A Storm Goddess' Thoughts

Thorsdottir's Thoughts and Gatherings

552,696 notes

Women do not have to:

clemlin:

vegankatie:

  • be thin
  • give birth
  • cook for you
  • have long hair
  • wear makeup
  • have sex with you
  • be feminine
  • be graceful
  • shave
  • diet
  • be fashionable
  • wear pink
  • love men
  • be the media’s idea of perfection
  • listen to your bullshit
  • have a vagina

This is very true, but it’s important to remember that if a woman is feminine, graceful, shaves, diets, wears make up, or does any of these things in the list, it doesn’t make her a slave to patriarchy or any less of a feminist than you.

BLESS.

(Source: defendfeminism, via lost-and-so-not-found)

363 notes

You see that girl? The one reading her favorite book for the eighth time? She’s a keeper. How do I know this? Because the way she flips each page as if she’s never done it before should tell you that she’ll love you each day as if she’ll never get tired of it.
(via c0ntemplations)

(via lost-and-so-not-found)

48 notes

ancientcoins:

Silver Penny of Olof Tribute-King of Sweden, 990s CE, minted in Sweden in imitation of the coinage of Ethelred II of England

Ancient Scandinavia, though aware of coinage from areas as far distant as Sassanian Persia, was slow to adopt the use of coinage itself, preferring to use un-struck silver bullion or coins of other countries as it’s currency. Viking raids on England in the 980s encouraged the silver-rich English to bribe King Olof to stop the attacks, which flooded modern Sweden with large numbers of coins. This encouraged the Scandinavian kings to begin to strike their own coins, modeled on those of the English. The coins coincided with the gradual solidification of separate kingdoms in Norway, Sweden, and Denmark, so we see the names of the local rulers on the coins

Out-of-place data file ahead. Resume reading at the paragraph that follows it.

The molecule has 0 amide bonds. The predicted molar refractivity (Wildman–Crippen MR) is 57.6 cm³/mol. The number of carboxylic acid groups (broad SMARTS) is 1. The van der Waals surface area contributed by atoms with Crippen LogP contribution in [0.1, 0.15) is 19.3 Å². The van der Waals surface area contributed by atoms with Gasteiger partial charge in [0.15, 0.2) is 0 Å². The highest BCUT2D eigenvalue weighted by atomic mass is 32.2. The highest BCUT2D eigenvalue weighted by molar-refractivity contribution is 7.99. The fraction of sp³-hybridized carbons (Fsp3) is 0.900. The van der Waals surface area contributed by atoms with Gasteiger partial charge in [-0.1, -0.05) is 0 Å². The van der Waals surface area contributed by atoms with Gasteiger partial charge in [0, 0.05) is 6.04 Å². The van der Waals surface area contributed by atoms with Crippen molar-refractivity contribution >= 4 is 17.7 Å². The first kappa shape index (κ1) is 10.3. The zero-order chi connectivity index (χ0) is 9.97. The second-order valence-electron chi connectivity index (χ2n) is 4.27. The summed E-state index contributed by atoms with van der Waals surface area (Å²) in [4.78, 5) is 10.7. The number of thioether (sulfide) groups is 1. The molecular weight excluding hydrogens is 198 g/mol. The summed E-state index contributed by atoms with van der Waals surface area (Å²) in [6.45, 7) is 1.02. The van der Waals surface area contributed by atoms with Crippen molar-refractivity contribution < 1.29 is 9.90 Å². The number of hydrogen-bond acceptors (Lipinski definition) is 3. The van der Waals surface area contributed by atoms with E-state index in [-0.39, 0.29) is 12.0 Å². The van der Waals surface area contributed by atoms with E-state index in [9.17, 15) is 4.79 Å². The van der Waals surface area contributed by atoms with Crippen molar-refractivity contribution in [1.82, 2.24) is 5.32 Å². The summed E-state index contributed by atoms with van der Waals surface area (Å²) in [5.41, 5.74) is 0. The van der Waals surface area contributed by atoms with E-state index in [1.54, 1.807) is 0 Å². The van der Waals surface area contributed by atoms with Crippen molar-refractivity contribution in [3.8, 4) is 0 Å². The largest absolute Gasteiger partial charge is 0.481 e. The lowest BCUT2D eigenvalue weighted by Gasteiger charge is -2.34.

The portrait may appear crude but is actually a fair rendering in comparison with other contemporary coinages, it is, however, an imitation of Ethelred’s portrait, rather than a representation of Olof. The lettering at this time was done through the use of triangular punches, which explains its strange, blocky character. The reverse shows the cross, indicating the spread of Christianity which was slowly coming to Scandinavia at this time.

(via guthbrand)

3,349 notes

fuckyeahpaganism:

In Norse mythology, Huginn (“thought”) Muninn (“memory”) are a pair of ravens that fly all over the world, Midgard, to bring information to the god Odin. In the Poetic Edda, a disguised Odin expresses that he fears that they may not return from their daily flights. The Prose Edda explains that Odin is referred to as “raven-god” due to his association with Huginn and Muninn, who are described as perching on his shoulders. Odin also gave the ravens the ability to speak.
(x)

fuckyeahpaganism:

In Norse mythology, Huginn (“thought”) Muninn (“memory”) are a pair of ravens that fly all over the world, Midgard, to bring information to the god Odin. In the Poetic Edda, a disguised Odin expresses that he fears that they may not return from their daily flights. The Prose Edda explains that Odin is referred to as “raven-god” due to his association with Huginn and Muninn, who are described as perching on his shoulders. Odin also gave the ravens the ability to speak.

(x)

(via thewellandspindle)

1,938 notes

havoc305:

My Favorite God/giant from Norse mythology. Fenrir. Son of Loki and destined to kill Odin during Ragnorok. So powerful he was captured but was tricked into it because no God was able to stand up to him. Gotta love that.

(via thewellandspindle)